~~~All that is essential for the triumph of evil is that good people do nothing~~~
Chiefmen Wat Bailey --father to Mary Bailey,
George Skipper - Mary Bailey
Chiefmen George Skipper - ?.
Barnabus Skipper-- ?.
Skipper--- unknown Quick
Arthur Skipper---Nancy Odom.
Silas Skipper -- Ann ?
Benjamin F. Skipper-- Fanny Bridges.
Bell Skipper -- William Bassett.
Charles Bassett -- Wanda Ruth Parkson.
Cheryl Bassett -- Douglas Iseminger.
These same The principal members of the Nottoway and living in present-day Southampton County
in 1750 ~~ Sam, Frank, Jack, John Turner, Wat Bailey, and George Skiper sold Nottoway land in 1769
\SOUTHAMPTON CO., VIRGINIA
AS A COURT FOR THE COUNTYOF SOUTHAMPTON THE TH DAY OF MARCH 1769.
INDENTURE OF MEMORENDUM .... PROVED BY THE ..... OF BENJAMIN CLEMENTS,
BENJAMIN RUFFIN AND CHARLES SIMMONS WHEREFORE HERETO
AND ORDERED BY THE
TASS R/ KELL..., CCB
THIS INDENDURE IMPARTITE MADE THE FIRS DAY OF JANUARY, IN
THE OF OUR LORD,
..... ... .. . . . .
BETWEEN SAM, FRANK, DOCTOR TIM, JOHN ...., GEO. SCIPER, (SIC)
.... AND WATT BAILEY, CHIEFTEN OF THE NOTTOWAY INDIANS OF THE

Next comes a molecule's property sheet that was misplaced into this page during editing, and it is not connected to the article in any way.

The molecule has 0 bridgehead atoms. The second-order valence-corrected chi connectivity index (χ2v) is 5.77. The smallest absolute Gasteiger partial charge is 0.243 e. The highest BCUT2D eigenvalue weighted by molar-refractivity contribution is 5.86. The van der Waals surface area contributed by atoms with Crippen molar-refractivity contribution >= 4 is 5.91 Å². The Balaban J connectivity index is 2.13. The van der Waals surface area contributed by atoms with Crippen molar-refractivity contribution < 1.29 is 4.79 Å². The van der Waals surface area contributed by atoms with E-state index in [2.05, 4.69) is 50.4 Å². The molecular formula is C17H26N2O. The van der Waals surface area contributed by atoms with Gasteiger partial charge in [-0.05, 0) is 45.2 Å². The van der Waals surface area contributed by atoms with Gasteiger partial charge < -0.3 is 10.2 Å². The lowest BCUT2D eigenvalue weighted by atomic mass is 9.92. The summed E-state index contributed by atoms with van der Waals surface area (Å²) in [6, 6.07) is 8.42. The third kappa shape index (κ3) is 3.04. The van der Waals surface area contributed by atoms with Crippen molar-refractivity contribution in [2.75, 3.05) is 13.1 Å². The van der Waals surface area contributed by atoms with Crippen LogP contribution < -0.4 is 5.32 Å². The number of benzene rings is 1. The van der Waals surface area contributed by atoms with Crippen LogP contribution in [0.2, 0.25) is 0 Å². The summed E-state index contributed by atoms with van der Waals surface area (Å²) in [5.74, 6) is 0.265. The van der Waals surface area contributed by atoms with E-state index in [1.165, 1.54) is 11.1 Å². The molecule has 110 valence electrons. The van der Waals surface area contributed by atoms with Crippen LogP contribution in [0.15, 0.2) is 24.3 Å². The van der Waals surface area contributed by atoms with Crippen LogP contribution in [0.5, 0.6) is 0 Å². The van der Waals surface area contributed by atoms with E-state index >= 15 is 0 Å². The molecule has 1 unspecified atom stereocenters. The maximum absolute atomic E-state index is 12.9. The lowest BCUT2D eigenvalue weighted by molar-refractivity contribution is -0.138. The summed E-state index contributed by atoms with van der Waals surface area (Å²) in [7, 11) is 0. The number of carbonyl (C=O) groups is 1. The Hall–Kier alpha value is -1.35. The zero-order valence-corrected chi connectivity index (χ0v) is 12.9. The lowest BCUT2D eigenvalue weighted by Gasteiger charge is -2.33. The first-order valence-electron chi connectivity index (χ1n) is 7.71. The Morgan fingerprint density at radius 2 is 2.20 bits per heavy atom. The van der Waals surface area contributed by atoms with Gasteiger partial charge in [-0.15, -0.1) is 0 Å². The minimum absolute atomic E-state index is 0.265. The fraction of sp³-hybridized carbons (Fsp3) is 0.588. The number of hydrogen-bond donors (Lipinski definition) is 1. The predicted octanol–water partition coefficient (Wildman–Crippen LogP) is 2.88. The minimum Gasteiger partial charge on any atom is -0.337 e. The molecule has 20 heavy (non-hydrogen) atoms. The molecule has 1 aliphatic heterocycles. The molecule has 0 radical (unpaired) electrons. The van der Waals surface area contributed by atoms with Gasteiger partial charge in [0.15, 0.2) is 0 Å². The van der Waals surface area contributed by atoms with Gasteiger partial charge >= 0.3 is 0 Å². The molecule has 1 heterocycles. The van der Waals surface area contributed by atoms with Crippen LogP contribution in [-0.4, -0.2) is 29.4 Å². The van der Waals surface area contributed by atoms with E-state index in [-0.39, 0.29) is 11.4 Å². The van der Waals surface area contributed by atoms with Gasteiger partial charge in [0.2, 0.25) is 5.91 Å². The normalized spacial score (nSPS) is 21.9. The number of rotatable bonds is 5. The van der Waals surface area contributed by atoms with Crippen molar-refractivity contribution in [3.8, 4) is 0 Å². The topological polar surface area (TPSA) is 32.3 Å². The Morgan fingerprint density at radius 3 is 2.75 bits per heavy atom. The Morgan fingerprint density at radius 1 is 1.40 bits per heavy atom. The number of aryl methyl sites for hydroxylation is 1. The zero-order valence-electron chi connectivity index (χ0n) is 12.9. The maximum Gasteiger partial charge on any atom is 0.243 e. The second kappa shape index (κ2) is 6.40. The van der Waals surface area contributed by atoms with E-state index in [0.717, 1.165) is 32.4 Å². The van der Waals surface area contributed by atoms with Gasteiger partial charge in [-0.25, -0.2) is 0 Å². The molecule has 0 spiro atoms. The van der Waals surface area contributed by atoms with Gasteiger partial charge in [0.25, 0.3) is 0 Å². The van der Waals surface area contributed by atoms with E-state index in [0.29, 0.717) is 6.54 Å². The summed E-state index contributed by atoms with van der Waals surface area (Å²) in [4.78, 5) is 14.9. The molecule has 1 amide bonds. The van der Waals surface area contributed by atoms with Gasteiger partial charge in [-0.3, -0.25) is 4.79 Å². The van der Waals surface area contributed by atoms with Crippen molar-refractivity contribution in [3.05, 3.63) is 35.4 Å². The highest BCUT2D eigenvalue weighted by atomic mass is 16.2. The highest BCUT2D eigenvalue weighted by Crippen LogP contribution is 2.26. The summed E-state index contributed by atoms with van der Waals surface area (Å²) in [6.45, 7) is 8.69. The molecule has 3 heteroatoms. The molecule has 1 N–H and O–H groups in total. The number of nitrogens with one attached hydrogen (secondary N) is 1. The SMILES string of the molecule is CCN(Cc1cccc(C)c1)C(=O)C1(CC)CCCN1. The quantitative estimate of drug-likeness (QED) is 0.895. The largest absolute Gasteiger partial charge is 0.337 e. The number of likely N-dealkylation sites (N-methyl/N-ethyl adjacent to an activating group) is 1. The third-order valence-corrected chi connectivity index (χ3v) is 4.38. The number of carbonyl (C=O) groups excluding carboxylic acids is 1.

FIRST PART JOHN SIMMONS OF SOUTHAMPTON COUNTY, THOMAS, ... AND
EDWARDS OF THE COUNTY, .... .. .. . . . ... . . . .. SECOND
PART AND BENJAMIN ....., OF THE COUNTY OF SOUTHAMPTON OF THE
WHEREAS BY ONE ACT OF THE GENREAL ASSEMBLY ORDER
AT A ...... ....... HELD AT WILLIAMSBURG
IN THE EIGHTH YEAR
OF THE REIGN OF OUR LORD GEORGE THE SECOND KING OF GREAT
BRITIAN INTITLED AN ACT TO ENABLE THE
NOTTOWAY INDIANS TO
SELL CERTAIN LAND THERERIN MENTIONED FOR DISCHARGING (?)
INDIAN INTREPRETER IT IS AMONG OTHER THINGS .....
THAT THE CHIEFMEN OF THE NOTTOWAY NATIONS ARE IMPOWERED
SALE OF ALL OR ANY PART OF A CERTAIN ..........
OF LAND TO SIX MILES DIAMETER LYING AND
BEING ON THE NORTH
SIDE OF NOTTOWAY RIVER
IN THE COUNTY OF ...... BY AND
WITH THE CONSENT OF SAID JOHN SIMMONS THAT ........
BENJAMAIN EDWARDS WHO ARE BY THE
SAID ACT APPOINTED .....
ERS TO SEE THE SAID ACT DULY EXCUTED AND AFTER.... AGREEMENT
MADE FOR THE .... OF ANY PART
OF THE SAID LAND ... ... ....
DO NOT EXCEED FOUR HUNDRED (?) ACRES TO ANY ONE PERSON ... .. . .. .
MAY BE LAWFULL
FOR THE SIAD CHIEF MEN TOGETHER WITH THE .....
TRUSTEES AFORESAID OR THE SUVIVOR OR SUVIVORS OF THEM TO .....
DELIVER A ....MENT TO THE PURCHASOR WHO IMMEDIATELY AFTER
TEH EXECUTION WEHERE OF SHALL PAY UPON TO THE CHIEF MEN ....
..... .... ...... TO THE ... .. . . .......... ...,
....... ..... .......
THOMAS ......, LS FRANK ........., LS